Mid section of a mature male student studying at desk in the library

Health Topics Hub

Hidden Sources Of Gluten

Posted by Daniel Sanelli, M.Sc. on Jun 28, 2011 6:00:00 AM

For those with gluten sensitivity or Celiac Disease, eliminating gluten from the diet sounds easy enough. However, upon learning the many hidden sources of gluten, it becomes clear that it takes some work and investigating to truly live a gluten-free life. For the highly gluten sensitive, even the smallest amount of gluten (about an 1/8 of a teaspoon) can trigger an autoimmune reaction that can last up to six months!

One of the most important lessons to learn when starting a gluten-free diet is that there are many hidden sources of gluten. There are many ingredients that may be derived from gluten containing sources. If you do not know what to look for you may miss some gluten containing foods and trigger a response by your body. For a gluten sensitive person it is important to eliminate ALL possible sources of gluten in order to improve the health and to restore the gut.

Read More

Topics: gluten sensitivity

Gluten Intolerance Versus Celiac Disease

Posted by Daniel Sanelli, M.Sc. on Jun 21, 2011 6:00:00 AM

Much has been learned in recent years about the dangers of gluten for those with Celiac Disease. But more importantly scientists have been able to distinguish between the more commonly known Celiac Disease, and the now understand issue of Gluten Intolerance (in the absence of Celiac Disease).

Celiac Disease (CD) is one possible complication of being gluten intolerant or gluten sensitive. Celiac Disease is characterized by enteropathy (damage) to the intestinal villi. These are the small hairlike projections of the intestinal tract that help us to absorb nutrients from our foods. Those who develop CD appear to show genetic risk factor as well. The DQ2 and DQ8 gene have both been identified as being a high risk factor for developing CD. Those who carry either of these genes are at much greater risk of developing CD. It is believed that about 1 out of 133 people in the US have Celiac Disease.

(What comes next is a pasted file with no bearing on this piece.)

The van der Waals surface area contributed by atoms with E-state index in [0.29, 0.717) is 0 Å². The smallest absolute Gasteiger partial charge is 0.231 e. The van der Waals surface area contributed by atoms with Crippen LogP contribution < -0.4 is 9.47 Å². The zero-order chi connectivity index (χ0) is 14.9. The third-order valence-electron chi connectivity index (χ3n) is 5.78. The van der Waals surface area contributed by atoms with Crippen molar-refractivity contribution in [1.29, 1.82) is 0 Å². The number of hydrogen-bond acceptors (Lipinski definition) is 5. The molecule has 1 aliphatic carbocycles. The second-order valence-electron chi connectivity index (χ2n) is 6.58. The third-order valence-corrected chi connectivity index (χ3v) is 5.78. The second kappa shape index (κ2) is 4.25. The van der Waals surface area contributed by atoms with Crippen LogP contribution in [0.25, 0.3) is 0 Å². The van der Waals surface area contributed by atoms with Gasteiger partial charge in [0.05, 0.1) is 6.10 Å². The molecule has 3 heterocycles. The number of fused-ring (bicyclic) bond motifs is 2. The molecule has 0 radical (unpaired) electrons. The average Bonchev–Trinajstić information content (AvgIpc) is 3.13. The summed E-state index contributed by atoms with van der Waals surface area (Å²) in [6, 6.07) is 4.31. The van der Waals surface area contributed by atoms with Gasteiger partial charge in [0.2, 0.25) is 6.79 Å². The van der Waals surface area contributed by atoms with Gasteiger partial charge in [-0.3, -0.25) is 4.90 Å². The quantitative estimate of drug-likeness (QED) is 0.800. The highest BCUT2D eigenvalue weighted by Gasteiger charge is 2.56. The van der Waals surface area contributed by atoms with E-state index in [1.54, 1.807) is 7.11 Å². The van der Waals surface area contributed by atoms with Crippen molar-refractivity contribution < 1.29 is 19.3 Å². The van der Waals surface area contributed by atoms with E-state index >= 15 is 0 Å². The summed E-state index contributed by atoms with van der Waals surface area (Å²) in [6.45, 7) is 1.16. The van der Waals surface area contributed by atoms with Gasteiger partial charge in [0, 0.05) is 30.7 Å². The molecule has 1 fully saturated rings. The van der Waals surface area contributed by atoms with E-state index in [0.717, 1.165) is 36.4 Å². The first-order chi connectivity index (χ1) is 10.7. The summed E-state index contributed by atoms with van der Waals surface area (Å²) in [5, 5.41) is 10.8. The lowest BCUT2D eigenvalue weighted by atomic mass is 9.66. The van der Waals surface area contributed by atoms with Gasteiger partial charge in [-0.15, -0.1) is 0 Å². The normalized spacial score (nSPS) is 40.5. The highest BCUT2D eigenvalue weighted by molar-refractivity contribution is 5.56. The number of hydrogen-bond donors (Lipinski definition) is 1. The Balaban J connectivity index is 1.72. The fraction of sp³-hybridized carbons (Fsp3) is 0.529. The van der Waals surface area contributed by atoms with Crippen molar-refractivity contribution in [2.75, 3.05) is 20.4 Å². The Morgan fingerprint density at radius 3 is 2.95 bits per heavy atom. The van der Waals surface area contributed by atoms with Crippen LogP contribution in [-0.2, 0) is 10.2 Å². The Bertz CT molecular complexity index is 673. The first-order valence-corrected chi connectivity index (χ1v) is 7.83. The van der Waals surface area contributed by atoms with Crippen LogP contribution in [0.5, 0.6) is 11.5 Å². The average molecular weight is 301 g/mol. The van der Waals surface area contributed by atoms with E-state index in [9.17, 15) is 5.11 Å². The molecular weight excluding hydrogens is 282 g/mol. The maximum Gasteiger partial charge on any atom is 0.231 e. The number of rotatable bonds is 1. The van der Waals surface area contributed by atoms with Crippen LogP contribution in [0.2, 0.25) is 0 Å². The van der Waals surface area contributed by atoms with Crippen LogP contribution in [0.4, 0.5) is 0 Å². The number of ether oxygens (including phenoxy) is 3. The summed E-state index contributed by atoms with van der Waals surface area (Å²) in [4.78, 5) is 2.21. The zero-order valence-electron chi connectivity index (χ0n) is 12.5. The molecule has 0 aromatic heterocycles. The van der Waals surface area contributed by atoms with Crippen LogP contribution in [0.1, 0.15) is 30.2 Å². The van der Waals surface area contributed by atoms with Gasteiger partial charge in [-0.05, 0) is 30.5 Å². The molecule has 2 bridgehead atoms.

Read More

Topics: gluten sensitivity, immune health

Restoring Digestive Health, Part 2

Posted by Daniel Sanelli, M.Sc. on Jun 17, 2011 6:00:00 AM

Yesterday we started a two part series on Restoring Digestive Health (READ PART 1). I explained that the functional medicine approach to restoring digestive health is called the 4 R's of Digestive Health. Here are the final 2 R's.

4 R’s of Restoring Diegestive Health, Part 2

REINOCULATE

Refers to the reintroduction of "friendly" or desirable gastrointestinal bacteria through the use of probiotics. Probiotic supplements contain high concentrations of beneficial bacteria. Not all probiotics are the same. The encapsulated bacteria must be able to survive the trip through the highly acidic stomach in order to be viable when it is time to implant in the intestinal lining. 

  • These guys are really important! You want a good strong probiotic supplement with a wide variety of strains. 
  • This is where the probiotic (fermented) foods also come in that I mentioned above. Eat plenty of fermented vegetables, kombucha tea, coconut kefir, yogurt and plain kefir.

REPAIR

Refers to nutrients which need to be provided for cellular repair and functioning of the gastrointestinal mucosal cells. In a normal, healthy intestine, the friendly bacteria produce molecules which directly nourish the cells lining the intestinal wall. With the loss of the beneficial bacteria, the cells lining the intestine literally starve to death. Small gaps between cells, normally sized perfectly to allow the transport of the proper sized molecules in and out of the intestine, then enlarge so that larger molecules, such as undigested food particles and pathogens, can infiltrate the body. This leads to allergies, fatigue, IBS, and other chronic conditions. In order to return your intestine to its healthful, well-functioning status, specific nutrients are required. 

  • L-glutamine is an amino acid that actually helps rebuild the lining of your intestinal tract. It comes as a powder that you should have first thing in the morning and at night before bed.
  • Fructo-oligosacharides (FOS) are actually types of fiber that your body does not digest, but they are considered food for the good bacteria. This is what’s called a PREBIOTIC. Sometimes they come in a formula with the probiotics, but are usually taken separately. They help the good bacteria stick to your gut. Some people have a bad reaction due to some bad bacteria that feeds on FOS, so if bloating persists after 1-2 weeks of taking product, you may need to quit. 
  • Jerusalem artichoke, jicama and chicory are good inulin sources. Inulin is a prebiotic food. 
  • Ginger is naturally healing to the gut and can be used in food or in tea form. Drink it liberally. 

I recommend following this plan for at least four weeks, but six weeks is better. If you were experiencing digestive distress prior to this program, you should see some significant improvement in your digestion by now. Those with severe allergies, or possible gluten related conditions may need the program longer.